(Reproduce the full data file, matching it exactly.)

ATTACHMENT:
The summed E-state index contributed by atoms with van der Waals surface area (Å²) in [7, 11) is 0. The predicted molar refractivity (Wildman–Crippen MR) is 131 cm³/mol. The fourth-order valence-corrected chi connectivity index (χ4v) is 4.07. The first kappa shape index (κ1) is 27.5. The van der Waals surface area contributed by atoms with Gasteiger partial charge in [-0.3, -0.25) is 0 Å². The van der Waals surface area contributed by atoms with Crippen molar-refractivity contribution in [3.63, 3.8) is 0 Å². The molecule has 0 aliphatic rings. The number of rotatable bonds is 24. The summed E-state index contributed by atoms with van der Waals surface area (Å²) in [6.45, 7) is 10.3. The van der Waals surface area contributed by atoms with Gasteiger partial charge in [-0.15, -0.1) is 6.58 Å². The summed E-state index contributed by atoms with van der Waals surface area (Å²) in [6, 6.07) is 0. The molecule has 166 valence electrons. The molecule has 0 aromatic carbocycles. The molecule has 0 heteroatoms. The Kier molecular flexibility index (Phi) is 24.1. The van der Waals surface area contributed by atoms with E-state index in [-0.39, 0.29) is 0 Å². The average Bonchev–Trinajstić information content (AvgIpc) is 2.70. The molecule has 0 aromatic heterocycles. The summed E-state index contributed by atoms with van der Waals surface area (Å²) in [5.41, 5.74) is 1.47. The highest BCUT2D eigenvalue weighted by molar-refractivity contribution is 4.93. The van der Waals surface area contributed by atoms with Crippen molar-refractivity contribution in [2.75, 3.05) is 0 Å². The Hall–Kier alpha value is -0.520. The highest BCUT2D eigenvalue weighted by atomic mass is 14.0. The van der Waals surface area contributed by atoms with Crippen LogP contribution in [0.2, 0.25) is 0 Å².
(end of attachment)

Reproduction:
The summed E-state index contributed by atoms with van der Waals surface area (Å²) in [7, 11) is 0. The predicted molar refractivity (Wildman–Crippen MR) is 131 cm³/mol. The fourth-order valence-corrected chi connectivity index (χ4v) is 4.07. The first kappa shape index (κ1) is 27.5. The van der Waals surface area contributed by atoms with Gasteiger partial charge in [-0.3, -0.25) is 0 Å². The van der Waals surface area contributed by atoms with Crippen molar-refractivity contribution in [3.63, 3.8) is 0 Å². The molecule has 0 aliphatic rings. The number of rotatable bonds is 24. The summed E-state index contributed by atoms with van der Waals surface area (Å²) in [6.45, 7) is 10.3. The van der Waals surface area contributed by atoms with Gasteiger partial charge in [-0.15, -0.1) is 6.58 Å². The summed E-state index contributed by atoms with van der Waals surface area (Å²) in [6, 6.07) is 0. The molecule has 166 valence electrons. The molecule has 0 aromatic carbocycles. The molecule has 0 heteroatoms. The Kier molecular flexibility index (Phi) is 24.1. The van der Waals surface area contributed by atoms with E-state index in [-0.39, 0.29) is 0 Å². The average Bonchev–Trinajstić information content (AvgIpc) is 2.70. The molecule has 0 aromatic heterocycles. The summed E-state index contributed by atoms with van der Waals surface area (Å²) in [5.41, 5.74) is 1.47. The highest BCUT2D eigenvalue weighted by molar-refractivity contribution is 4.93. The van der Waals surface area contributed by atoms with Crippen molar-refractivity contribution in [2.75, 3.05) is 0 Å². The Hall–Kier alpha value is -0.520. The highest BCUT2D eigenvalue weighted by atomic mass is 14.0. The van der Waals surface area contributed by atoms with Crippen LogP contribution in [0.2, 0.25) is 0 Å².